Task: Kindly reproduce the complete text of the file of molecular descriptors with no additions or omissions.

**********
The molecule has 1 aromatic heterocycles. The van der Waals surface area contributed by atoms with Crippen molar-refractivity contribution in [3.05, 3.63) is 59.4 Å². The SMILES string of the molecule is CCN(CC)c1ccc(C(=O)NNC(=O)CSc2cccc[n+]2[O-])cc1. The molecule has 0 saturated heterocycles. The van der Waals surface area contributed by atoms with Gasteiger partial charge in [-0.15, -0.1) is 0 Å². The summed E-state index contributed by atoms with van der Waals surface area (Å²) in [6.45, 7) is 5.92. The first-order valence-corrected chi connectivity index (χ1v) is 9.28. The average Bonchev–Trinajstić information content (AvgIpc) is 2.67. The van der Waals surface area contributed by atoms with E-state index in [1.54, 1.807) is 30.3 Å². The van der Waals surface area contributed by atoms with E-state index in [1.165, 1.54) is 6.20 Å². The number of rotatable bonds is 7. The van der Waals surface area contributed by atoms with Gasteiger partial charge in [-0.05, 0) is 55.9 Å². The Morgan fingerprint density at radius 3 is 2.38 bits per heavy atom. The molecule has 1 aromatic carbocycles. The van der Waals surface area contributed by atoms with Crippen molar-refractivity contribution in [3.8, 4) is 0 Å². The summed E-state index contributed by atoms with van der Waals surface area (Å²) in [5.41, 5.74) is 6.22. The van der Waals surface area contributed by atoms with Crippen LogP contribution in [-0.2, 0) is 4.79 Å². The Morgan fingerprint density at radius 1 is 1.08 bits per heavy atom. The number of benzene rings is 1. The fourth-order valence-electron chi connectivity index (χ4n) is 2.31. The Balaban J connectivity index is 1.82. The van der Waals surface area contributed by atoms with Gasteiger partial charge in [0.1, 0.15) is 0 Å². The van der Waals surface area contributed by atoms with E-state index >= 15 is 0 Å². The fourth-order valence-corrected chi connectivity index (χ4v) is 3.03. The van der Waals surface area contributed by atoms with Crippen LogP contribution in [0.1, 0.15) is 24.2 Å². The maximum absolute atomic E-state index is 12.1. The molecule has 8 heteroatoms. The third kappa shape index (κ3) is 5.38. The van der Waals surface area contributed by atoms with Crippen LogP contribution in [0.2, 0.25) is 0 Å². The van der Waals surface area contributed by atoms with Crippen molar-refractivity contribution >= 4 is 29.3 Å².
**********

The molecule has 1 aromatic heterocycles. The van der Waals surface area contributed by atoms with Crippen molar-refractivity contribution in [3.05, 3.63) is 59.4 Å². The SMILES string of the molecule is CCN(CC)c1ccc(C(=O)NNC(=O)CSc2cccc[n+]2[O-])cc1. The molecule has 0 saturated heterocycles. The van der Waals surface area contributed by atoms with Gasteiger partial charge in [-0.15, -0.1) is 0 Å². The summed E-state index contributed by atoms with van der Waals surface area (Å²) in [6.45, 7) is 5.92. The first-order valence-corrected chi connectivity index (χ1v) is 9.28. The average Bonchev–Trinajstić information content (AvgIpc) is 2.67. The van der Waals surface area contributed by atoms with E-state index in [1.54, 1.807) is 30.3 Å². The van der Waals surface area contributed by atoms with E-state index in [1.165, 1.54) is 6.20 Å². The number of rotatable bonds is 7. The van der Waals surface area contributed by atoms with Gasteiger partial charge in [-0.05, 0) is 55.9 Å². The Morgan fingerprint density at radius 3 is 2.38 bits per heavy atom. The molecule has 1 aromatic carbocycles. The van der Waals surface area contributed by atoms with Crippen molar-refractivity contribution in [3.8, 4) is 0 Å². The summed E-state index contributed by atoms with van der Waals surface area (Å²) in [5.41, 5.74) is 6.22. The van der Waals surface area contributed by atoms with Crippen LogP contribution in [-0.2, 0) is 4.79 Å². The Morgan fingerprint density at radius 1 is 1.08 bits per heavy atom. The number of benzene rings is 1. The fourth-order valence-electron chi connectivity index (χ4n) is 2.31. The Balaban J connectivity index is 1.82. The van der Waals surface area contributed by atoms with Gasteiger partial charge in [0.1, 0.15) is 0 Å². The van der Waals surface area contributed by atoms with E-state index >= 15 is 0 Å². The fourth-order valence-corrected chi connectivity index (χ4v) is 3.03. The van der Waals surface area contributed by atoms with Crippen LogP contribution in [0.1, 0.15) is 24.2 Å². The maximum absolute atomic E-state index is 12.1. The molecule has 8 heteroatoms. The third kappa shape index (κ3) is 5.38. The van der Waals surface area contributed by atoms with Crippen LogP contribution in [0.2, 0.25) is 0 Å². The van der Waals surface area contributed by atoms with Crippen molar-refractivity contribution >= 4 is 29.3 Å².